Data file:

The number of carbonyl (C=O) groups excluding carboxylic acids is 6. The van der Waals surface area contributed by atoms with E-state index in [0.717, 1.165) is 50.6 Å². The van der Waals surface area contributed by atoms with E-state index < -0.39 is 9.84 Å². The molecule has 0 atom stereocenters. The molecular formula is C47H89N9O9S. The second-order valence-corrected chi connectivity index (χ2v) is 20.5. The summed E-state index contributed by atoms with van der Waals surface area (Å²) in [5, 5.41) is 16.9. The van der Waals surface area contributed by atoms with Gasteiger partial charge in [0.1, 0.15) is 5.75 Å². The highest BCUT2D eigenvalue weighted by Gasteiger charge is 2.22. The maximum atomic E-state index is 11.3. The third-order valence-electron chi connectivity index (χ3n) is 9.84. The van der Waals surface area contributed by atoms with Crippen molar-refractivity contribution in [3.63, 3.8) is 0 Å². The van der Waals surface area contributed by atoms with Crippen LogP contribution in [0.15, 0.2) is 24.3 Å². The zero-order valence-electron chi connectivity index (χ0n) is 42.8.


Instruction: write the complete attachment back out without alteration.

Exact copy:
The number of carbonyl (C=O) groups excluding carboxylic acids is 6. The van der Waals surface area contributed by atoms with E-state index in [0.717, 1.165) is 50.6 Å². The van der Waals surface area contributed by atoms with E-state index < -0.39 is 9.84 Å². The molecule has 0 atom stereocenters. The molecular formula is C47H89N9O9S. The second-order valence-corrected chi connectivity index (χ2v) is 20.5. The summed E-state index contributed by atoms with van der Waals surface area (Å²) in [5, 5.41) is 16.9. The van der Waals surface area contributed by atoms with Gasteiger partial charge in [0.1, 0.15) is 5.75 Å². The highest BCUT2D eigenvalue weighted by Gasteiger charge is 2.22. The maximum atomic E-state index is 11.3. The third-order valence-electron chi connectivity index (χ3n) is 9.84. The van der Waals surface area contributed by atoms with Crippen molar-refractivity contribution in [3.63, 3.8) is 0 Å². The van der Waals surface area contributed by atoms with Crippen LogP contribution in [0.15, 0.2) is 24.3 Å². The zero-order valence-electron chi connectivity index (χ0n) is 42.8.